By Peter Dickinson.
This book picks up with the epilogue to The Ropemaker repeated as a prologue: Saranja returning home 20 generations after the events in the first book, and finding herself on an adventure very similar, at first, to the first one. The feel of the writing is also quite similar, although with more romance and string theory. However, the world described still feels like it mostly doesn't exist (i.e., doesn't have a history or people doing things outside of the narrative). outside of what happens in these books.
The use of Maja, an 11 or 12-year-old girl, as the main point-of-view character is particularly interesting because of her vulnerability to frequent blackouts. Unlike Tilja in the first book, who had a special immunity to magic, Maja doesn't see everything of importance that happens, and important events often happen while she is asleep or passed out, although she is still vital to the quest.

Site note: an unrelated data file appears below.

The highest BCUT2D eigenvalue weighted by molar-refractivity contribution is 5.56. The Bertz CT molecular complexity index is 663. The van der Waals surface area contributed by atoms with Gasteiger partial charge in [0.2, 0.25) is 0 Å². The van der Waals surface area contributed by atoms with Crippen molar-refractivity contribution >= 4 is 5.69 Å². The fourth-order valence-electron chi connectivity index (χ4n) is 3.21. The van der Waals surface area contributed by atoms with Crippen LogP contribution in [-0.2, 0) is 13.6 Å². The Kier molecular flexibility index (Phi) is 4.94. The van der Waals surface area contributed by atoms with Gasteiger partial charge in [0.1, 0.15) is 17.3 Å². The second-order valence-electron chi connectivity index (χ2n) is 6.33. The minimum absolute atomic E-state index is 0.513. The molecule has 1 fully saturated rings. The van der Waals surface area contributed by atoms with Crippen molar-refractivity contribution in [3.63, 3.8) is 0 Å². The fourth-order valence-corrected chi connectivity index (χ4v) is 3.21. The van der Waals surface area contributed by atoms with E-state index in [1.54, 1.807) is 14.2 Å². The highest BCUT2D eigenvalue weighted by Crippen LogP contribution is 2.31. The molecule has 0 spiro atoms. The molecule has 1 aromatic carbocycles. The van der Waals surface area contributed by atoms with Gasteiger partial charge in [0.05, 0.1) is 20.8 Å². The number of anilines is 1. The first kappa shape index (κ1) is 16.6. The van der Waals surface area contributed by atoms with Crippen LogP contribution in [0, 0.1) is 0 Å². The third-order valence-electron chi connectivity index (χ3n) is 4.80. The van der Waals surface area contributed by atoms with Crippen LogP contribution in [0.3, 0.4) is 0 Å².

This book can probably be read alone without missing too much, although there are references to the events of the first book. I have no idea what to recommend it as; despite the size, it's a fairly light read with a flat villain and a not-too-memorable plot. Somewhat enjoyable, but not very deep.
(Slightly?) spoilery quote: "Life as a rag doll isn't all kisses and cuddles."